Configuring Solaris as a dial-up server

For enterprise-level IT departments, setting up a dial-up server is critical to business. Stew Benedict walks you through setting up a dial-up server with Solaris and then makes the connection with an array of operating systems.

You have Solaris up and running and set up to your internal network. You have a Web server and a database server running, and with PHP you can do some neat things by tying the two together. Now suppose you want to share this newfound power with some friends or access your server from work or while on vacation? You can readily do that by configuring the machine to act as a dial-up server and with some additional software, you can make it look like a native Windows or MacOS server.

Most SPARCs do not come with internal modems. You connect an external modem to the built-in serial port or add S-bus serial MUXes, such as those made by Aurora and others, to have multiple serial ports. If you were using this box as a dial-up server for an ISP, you might look at implementing something like a Livingston unit for banks of modems. In that case, much of the following dial-up setup will be done by your hardware.

I'm using a SPARC20, which has a two-in-one serial port. One 25-pin D connector on the back of the machine requires a special cable in order to split into two 25-pin connectors. You can get this cable from Sun or some other vendors, but if you need only a single serial port, a standard cable will access port A.
This page has a wiring diagram, if you wish to make your own cable.
Connect your cable to an external modem (I'm using a 56-K Hayes model), and you can begin setting up the software on Solaris to monitor the port. We’ll assume that you’re using the first serial port, Port A; adjust the technique as necessary if you’re using Port B. This work should all be done as root.

Doing tty dialup
First, we'll make sure that we can do a simple tty dialup and get a login prompt. Open /etc/ttydefs with your favorite text editor and add the following line at the bottom:
modem:115200 -parenb cs8 -clocal hupcl:115200 -parenb \
cs8 -clocal hupcl crtscts::modem

(The \ indicates that this entry should all be on one line.)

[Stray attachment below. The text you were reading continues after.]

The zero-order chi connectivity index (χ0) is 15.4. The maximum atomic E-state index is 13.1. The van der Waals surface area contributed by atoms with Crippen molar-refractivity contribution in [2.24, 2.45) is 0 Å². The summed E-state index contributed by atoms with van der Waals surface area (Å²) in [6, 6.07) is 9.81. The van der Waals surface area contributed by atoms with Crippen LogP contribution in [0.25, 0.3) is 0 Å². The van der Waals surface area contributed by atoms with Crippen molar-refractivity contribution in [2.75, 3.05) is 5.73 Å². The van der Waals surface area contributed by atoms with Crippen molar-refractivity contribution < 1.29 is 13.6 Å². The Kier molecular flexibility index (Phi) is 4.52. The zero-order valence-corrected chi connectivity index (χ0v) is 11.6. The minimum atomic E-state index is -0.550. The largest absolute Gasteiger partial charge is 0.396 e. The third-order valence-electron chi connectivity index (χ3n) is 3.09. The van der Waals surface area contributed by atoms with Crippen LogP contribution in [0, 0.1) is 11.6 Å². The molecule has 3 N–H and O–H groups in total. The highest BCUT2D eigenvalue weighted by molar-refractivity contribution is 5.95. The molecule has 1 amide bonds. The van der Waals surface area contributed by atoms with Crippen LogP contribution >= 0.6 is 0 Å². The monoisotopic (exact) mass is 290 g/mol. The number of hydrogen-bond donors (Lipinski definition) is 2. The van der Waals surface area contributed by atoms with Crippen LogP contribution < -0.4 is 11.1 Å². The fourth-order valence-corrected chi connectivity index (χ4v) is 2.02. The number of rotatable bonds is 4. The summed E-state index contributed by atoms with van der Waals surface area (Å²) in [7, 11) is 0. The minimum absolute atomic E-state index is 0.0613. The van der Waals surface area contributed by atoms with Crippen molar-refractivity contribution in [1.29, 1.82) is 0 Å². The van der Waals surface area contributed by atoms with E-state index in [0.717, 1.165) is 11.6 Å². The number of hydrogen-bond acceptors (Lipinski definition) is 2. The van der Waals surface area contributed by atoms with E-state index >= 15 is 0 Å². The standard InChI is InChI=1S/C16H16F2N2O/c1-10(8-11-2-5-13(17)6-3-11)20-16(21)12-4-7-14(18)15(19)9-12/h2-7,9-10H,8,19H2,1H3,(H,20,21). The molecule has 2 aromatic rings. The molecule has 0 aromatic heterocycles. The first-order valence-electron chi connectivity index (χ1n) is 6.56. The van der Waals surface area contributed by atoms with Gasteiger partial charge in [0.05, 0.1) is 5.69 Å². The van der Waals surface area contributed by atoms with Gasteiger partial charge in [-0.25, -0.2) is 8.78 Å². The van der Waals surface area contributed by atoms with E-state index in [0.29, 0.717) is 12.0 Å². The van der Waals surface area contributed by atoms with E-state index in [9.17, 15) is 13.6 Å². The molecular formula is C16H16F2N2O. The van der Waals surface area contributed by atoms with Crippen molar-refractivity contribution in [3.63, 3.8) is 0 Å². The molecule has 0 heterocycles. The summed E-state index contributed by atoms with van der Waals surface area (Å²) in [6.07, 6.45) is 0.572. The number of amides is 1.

If you have an older SPARC, then you may need to back down the speed appropriately to 38400, or 19200, or even 9600 (yuck!). For my SPARC20, I had to set the speed to 38400.

You'll also need to make a modem entry in /etc/remote:

Again, adjust the speed as necessary.

The next step is to run admin tool and select Browse | Serial Ports. Double-click on a and make the following Template settings:
  1. Set the Modem to Bidirectional. (We want to still be able to dial out).
  2. Set the Detail to More.
  3. Check Service Enabled for Port A.
  4. Set the Speed to Other.
  5. Enter modem in the Input text box to correspond to our entry in /etc/ttydefs.
  6. Set the terminal type to vt100.
  7. Set your login prompt.
  8. Comment as desired.
  9. Leave the rest of the settings at the defaults.

Check your setup by typing pmadm –l. You should see the following output:
bash-2.03# pmadm –l
zsmon  ttymon  ttyb   u root /dev/term/b I
- /usr/bin/login - 9600 ldterm,ttcompat ttyb login: - tvi925 y #
zsmon  ttymon  ttya   u root /dev/term/a b
- /usr/bin/login - modem ldterm,ttcompat login: - vt100 n #Modem -

To enable a banner upon connection, echo an appropriate comment into /etc/issue:
echo "Welcome to AYSNET..." > /etc/issue

Check the permissions on your device file. The device should have at least Owner, Read, and Write permissions. The /dev/term/a entry is a symbolic link to the actual hardware device. Here are the settings from my system:
bash-2.03# ls -l /dev/term/a
lrwxrwxrwx 1 root root  32 Sep 28 11:28 /dev/term/a
-> ../../devices/obio/zs@0,100000:a
bash-2.03# ls -L /dev/term/a
crw-rw-rw- 1 root sys  29, 0 Sep 28 11:27 /dev/term/a

If the permissions are not as shown here, set them with the following commands:
chmod 777 /dev/term/a
chown -h root /dev/term/a
chgrp -h root /dev/term/a
chmod -R 600 /dev/term/a
chown root /dev/term/a
chgrp sys /dev/term/a

The -h option tells chown and chgrp to modify the symbolic link.